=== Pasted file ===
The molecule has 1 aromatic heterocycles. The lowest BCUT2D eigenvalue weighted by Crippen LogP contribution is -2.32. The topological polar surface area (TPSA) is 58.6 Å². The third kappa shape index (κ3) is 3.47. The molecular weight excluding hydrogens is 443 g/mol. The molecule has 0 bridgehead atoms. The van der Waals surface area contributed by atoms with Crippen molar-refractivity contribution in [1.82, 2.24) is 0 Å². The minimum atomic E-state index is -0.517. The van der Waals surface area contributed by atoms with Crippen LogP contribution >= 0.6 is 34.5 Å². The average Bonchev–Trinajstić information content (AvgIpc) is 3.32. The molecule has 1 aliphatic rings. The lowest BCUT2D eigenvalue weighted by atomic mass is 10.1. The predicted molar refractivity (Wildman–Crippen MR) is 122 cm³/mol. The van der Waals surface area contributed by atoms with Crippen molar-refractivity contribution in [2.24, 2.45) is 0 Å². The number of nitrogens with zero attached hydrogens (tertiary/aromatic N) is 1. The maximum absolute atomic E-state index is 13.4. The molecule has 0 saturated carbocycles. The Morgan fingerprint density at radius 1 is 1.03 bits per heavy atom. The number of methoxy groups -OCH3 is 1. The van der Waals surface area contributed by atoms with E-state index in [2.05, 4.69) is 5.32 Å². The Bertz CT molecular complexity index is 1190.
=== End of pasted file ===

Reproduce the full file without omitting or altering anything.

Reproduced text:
The molecule has 1 aromatic heterocycles. The lowest BCUT2D eigenvalue weighted by Crippen LogP contribution is -2.32. The topological polar surface area (TPSA) is 58.6 Å². The third kappa shape index (κ3) is 3.47. The molecular weight excluding hydrogens is 443 g/mol. The molecule has 0 bridgehead atoms. The van der Waals surface area contributed by atoms with Crippen molar-refractivity contribution in [1.82, 2.24) is 0 Å². The minimum atomic E-state index is -0.517. The van der Waals surface area contributed by atoms with Crippen LogP contribution >= 0.6 is 34.5 Å². The average Bonchev–Trinajstić information content (AvgIpc) is 3.32. The molecule has 1 aliphatic rings. The lowest BCUT2D eigenvalue weighted by atomic mass is 10.1. The predicted molar refractivity (Wildman–Crippen MR) is 122 cm³/mol. The van der Waals surface area contributed by atoms with Crippen molar-refractivity contribution in [2.24, 2.45) is 0 Å². The number of nitrogens with zero attached hydrogens (tertiary/aromatic N) is 1. The maximum absolute atomic E-state index is 13.4. The molecule has 0 saturated carbocycles. The Morgan fingerprint density at radius 1 is 1.03 bits per heavy atom. The number of methoxy groups -OCH3 is 1. The van der Waals surface area contributed by atoms with E-state index in [2.05, 4.69) is 5.32 Å². The Bertz CT molecular complexity index is 1190.